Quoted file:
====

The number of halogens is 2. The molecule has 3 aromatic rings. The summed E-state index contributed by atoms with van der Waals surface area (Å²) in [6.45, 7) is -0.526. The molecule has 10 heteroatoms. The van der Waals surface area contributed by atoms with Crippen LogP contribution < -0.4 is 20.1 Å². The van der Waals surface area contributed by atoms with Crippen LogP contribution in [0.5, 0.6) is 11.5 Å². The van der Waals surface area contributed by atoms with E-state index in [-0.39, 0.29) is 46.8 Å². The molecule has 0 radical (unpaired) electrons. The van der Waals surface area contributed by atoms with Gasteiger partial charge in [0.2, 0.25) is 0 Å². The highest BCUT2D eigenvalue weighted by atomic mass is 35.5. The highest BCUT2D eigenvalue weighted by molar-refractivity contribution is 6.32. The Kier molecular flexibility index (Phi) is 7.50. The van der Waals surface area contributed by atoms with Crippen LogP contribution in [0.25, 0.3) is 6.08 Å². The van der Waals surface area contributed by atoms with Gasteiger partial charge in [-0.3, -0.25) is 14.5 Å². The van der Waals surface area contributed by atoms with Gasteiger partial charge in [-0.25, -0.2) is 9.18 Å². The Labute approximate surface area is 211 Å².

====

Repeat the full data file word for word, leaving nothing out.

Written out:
The number of halogens is 2. The molecule has 3 aromatic rings. The summed E-state index contributed by atoms with van der Waals surface area (Å²) in [6.45, 7) is -0.526. The molecule has 10 heteroatoms. The van der Waals surface area contributed by atoms with Crippen LogP contribution < -0.4 is 20.1 Å². The van der Waals surface area contributed by atoms with Crippen LogP contribution in [0.5, 0.6) is 11.5 Å². The van der Waals surface area contributed by atoms with E-state index in [-0.39, 0.29) is 46.8 Å². The molecule has 0 radical (unpaired) electrons. The van der Waals surface area contributed by atoms with Gasteiger partial charge in [0.2, 0.25) is 0 Å². The highest BCUT2D eigenvalue weighted by atomic mass is 35.5. The highest BCUT2D eigenvalue weighted by molar-refractivity contribution is 6.32. The Kier molecular flexibility index (Phi) is 7.50. The van der Waals surface area contributed by atoms with Crippen LogP contribution in [0.25, 0.3) is 6.08 Å². The van der Waals surface area contributed by atoms with Gasteiger partial charge in [-0.3, -0.25) is 14.5 Å². The van der Waals surface area contributed by atoms with Gasteiger partial charge in [-0.25, -0.2) is 9.18 Å². The Labute approximate surface area is 211 Å².